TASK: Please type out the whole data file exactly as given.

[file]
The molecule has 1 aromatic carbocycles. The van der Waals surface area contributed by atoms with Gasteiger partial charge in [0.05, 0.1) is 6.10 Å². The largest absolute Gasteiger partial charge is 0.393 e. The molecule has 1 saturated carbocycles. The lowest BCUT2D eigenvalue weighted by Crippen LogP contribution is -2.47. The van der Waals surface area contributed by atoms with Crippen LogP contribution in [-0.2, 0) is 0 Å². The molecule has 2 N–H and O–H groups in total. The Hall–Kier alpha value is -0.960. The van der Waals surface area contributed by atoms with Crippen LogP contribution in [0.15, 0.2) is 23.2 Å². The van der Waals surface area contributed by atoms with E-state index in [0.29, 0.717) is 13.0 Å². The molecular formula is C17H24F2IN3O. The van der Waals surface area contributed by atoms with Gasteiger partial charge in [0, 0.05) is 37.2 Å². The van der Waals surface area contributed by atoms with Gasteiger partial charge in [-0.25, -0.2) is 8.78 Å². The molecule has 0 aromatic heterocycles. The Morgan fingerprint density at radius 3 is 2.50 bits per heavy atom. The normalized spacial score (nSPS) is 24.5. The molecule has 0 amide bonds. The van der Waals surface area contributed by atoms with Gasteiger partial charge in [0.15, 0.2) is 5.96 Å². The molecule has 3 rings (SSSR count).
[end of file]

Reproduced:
The molecule has 1 aromatic carbocycles. The van der Waals surface area contributed by atoms with Gasteiger partial charge in [0.05, 0.1) is 6.10 Å². The largest absolute Gasteiger partial charge is 0.393 e. The molecule has 1 saturated carbocycles. The lowest BCUT2D eigenvalue weighted by Crippen LogP contribution is -2.47. The van der Waals surface area contributed by atoms with Crippen LogP contribution in [-0.2, 0) is 0 Å². The molecule has 2 N–H and O–H groups in total. The Hall–Kier alpha value is -0.960. The van der Waals surface area contributed by atoms with Crippen LogP contribution in [0.15, 0.2) is 23.2 Å². The van der Waals surface area contributed by atoms with E-state index in [0.29, 0.717) is 13.0 Å². The molecular formula is C17H24F2IN3O. The van der Waals surface area contributed by atoms with Gasteiger partial charge in [0, 0.05) is 37.2 Å². The van der Waals surface area contributed by atoms with Gasteiger partial charge in [-0.25, -0.2) is 8.78 Å². The molecule has 0 aromatic heterocycles. The Morgan fingerprint density at radius 3 is 2.50 bits per heavy atom. The normalized spacial score (nSPS) is 24.5. The molecule has 0 amide bonds. The van der Waals surface area contributed by atoms with Gasteiger partial charge in [0.15, 0.2) is 5.96 Å². The molecule has 3 rings (SSSR count).